Josie’s Number One Hit

“Take us behind the scenes, would you? Tell us how this song, this anthem of a generation, really came to be.”

The question was far from unexpected.  Sitting with the leading interviewer for the leading magazine in the industry was far from expected though.  As a singer-songwriter, Josie Slaughter had worked for years honing her craft and learning how to shape notes, inflection and timing to ensure her songs were felt by the listener, not just heard.

The song in question was an upbeat ballad of learning, loving, growing and being better than the day before.  It was exactly what her generation needed and wanted to hear; something letting them know they are not alone. It is a song that was stadium friendly, car drive friendly and kid friendly.  It hit the marketing sweet-spot without losing the artistry.  Josie was proud of her song and what it meant. She hoped that she could write another one someday, but one-hit wonder status still ensured she would be remembered long from now.

Still, answering the question needed some nuanced.  She could not tell the truth. Talking about taking a bus to an airport to catch a plane to Augusta one cold winter morning where the initial concept hit her wouldn’t sell records.   Talking about getting onto that plane and talking to her neighbor about his work with hallucination-inducing jungle frogs would make for an interesting side story. Talking about the neighbor pulling one of those frogs from a carry-on luggage bag and the two of them spending hours hallucinating together would probably cost sales and streams.  Talking about seeing all of time and space at once while elephants played accordions as pigs with the faces of early US Presidents danced around a fire would certainly put her alongside jam-bands in the public discourse.  She did not want to be associated with such acts. Talking about how pig-man John Adams whispered the lyrics as James Madison told described ‘sick beats’ as she put the first draft of the song together in GarageBand would make her sound a little odd.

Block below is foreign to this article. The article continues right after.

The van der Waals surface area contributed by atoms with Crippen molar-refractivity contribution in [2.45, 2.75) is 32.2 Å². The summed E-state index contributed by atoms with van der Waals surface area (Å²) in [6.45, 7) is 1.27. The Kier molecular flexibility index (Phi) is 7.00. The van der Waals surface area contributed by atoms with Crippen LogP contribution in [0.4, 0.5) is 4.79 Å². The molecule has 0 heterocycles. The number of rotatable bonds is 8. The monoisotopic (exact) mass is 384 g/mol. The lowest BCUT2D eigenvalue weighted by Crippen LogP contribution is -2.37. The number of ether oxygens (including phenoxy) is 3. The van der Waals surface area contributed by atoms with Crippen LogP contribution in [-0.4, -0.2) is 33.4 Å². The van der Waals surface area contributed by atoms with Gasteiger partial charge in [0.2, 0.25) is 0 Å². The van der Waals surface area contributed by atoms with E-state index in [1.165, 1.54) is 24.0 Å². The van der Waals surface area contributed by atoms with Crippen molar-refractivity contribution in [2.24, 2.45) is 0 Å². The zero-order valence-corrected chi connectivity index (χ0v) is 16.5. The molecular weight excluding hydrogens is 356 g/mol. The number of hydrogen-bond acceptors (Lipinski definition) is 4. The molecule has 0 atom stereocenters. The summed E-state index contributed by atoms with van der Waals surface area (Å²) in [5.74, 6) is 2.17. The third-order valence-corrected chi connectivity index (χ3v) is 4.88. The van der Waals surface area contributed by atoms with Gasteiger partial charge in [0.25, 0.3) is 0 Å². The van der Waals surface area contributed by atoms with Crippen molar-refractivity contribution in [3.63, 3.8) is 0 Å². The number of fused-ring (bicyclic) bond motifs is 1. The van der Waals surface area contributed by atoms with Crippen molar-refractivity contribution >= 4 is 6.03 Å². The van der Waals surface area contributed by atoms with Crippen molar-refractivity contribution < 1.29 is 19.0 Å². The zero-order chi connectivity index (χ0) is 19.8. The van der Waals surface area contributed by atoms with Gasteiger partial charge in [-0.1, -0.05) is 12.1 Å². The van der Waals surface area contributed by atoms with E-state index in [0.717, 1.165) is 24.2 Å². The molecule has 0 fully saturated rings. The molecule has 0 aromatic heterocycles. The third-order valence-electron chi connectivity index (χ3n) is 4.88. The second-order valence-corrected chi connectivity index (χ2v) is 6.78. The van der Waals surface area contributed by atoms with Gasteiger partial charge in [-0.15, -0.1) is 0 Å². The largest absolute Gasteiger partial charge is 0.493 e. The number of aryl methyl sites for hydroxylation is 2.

“That’s a great question,” Josie started her reply, “I wish I had a fun story, but really I just sat down and put my heart into the song.  Honestly, I didn’t think the line “life, liberty and the pursuit of that beat’ would resonate so well, but here we are!” Josie laughed, smiled and tried to get the image of rave-ready pig Thomas Jefferson out of her head.

 

 

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